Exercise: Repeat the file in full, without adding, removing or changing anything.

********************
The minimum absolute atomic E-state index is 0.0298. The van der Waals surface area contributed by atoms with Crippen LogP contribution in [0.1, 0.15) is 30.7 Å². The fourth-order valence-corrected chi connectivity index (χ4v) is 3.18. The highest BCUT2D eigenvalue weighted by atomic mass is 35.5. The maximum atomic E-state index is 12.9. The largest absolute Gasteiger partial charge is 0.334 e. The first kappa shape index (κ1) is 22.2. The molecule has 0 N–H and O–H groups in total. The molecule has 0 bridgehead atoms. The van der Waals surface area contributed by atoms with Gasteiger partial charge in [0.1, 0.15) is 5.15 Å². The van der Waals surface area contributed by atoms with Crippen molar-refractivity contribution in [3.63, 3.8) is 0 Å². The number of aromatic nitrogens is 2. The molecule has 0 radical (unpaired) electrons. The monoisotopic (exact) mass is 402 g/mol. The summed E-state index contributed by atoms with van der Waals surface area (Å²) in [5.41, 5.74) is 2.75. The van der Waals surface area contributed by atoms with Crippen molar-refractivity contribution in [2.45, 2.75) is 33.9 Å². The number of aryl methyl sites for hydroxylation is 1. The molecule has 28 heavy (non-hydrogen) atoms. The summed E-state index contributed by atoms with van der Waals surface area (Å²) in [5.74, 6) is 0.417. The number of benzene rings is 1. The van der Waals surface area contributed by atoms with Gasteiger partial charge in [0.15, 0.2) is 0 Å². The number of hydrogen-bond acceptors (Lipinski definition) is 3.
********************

The minimum absolute atomic E-state index is 0.0298. The van der Waals surface area contributed by atoms with Crippen LogP contribution in [0.1, 0.15) is 30.7 Å². The fourth-order valence-corrected chi connectivity index (χ4v) is 3.18. The highest BCUT2D eigenvalue weighted by atomic mass is 35.5. The maximum atomic E-state index is 12.9. The largest absolute Gasteiger partial charge is 0.334 e. The first kappa shape index (κ1) is 22.2. The molecule has 0 N–H and O–H groups in total. The molecule has 0 bridgehead atoms. The van der Waals surface area contributed by atoms with Gasteiger partial charge in [0.1, 0.15) is 5.15 Å². The van der Waals surface area contributed by atoms with Crippen molar-refractivity contribution in [3.63, 3.8) is 0 Å². The number of aromatic nitrogens is 2. The molecule has 0 radical (unpaired) electrons. The monoisotopic (exact) mass is 402 g/mol. The summed E-state index contributed by atoms with van der Waals surface area (Å²) in [5.41, 5.74) is 2.75. The van der Waals surface area contributed by atoms with Crippen molar-refractivity contribution in [2.45, 2.75) is 33.9 Å². The number of aryl methyl sites for hydroxylation is 1. The molecule has 28 heavy (non-hydrogen) atoms. The summed E-state index contributed by atoms with van der Waals surface area (Å²) in [5.74, 6) is 0.417. The number of benzene rings is 1. The van der Waals surface area contributed by atoms with Gasteiger partial charge in [0.15, 0.2) is 0 Å². The number of hydrogen-bond acceptors (Lipinski definition) is 3.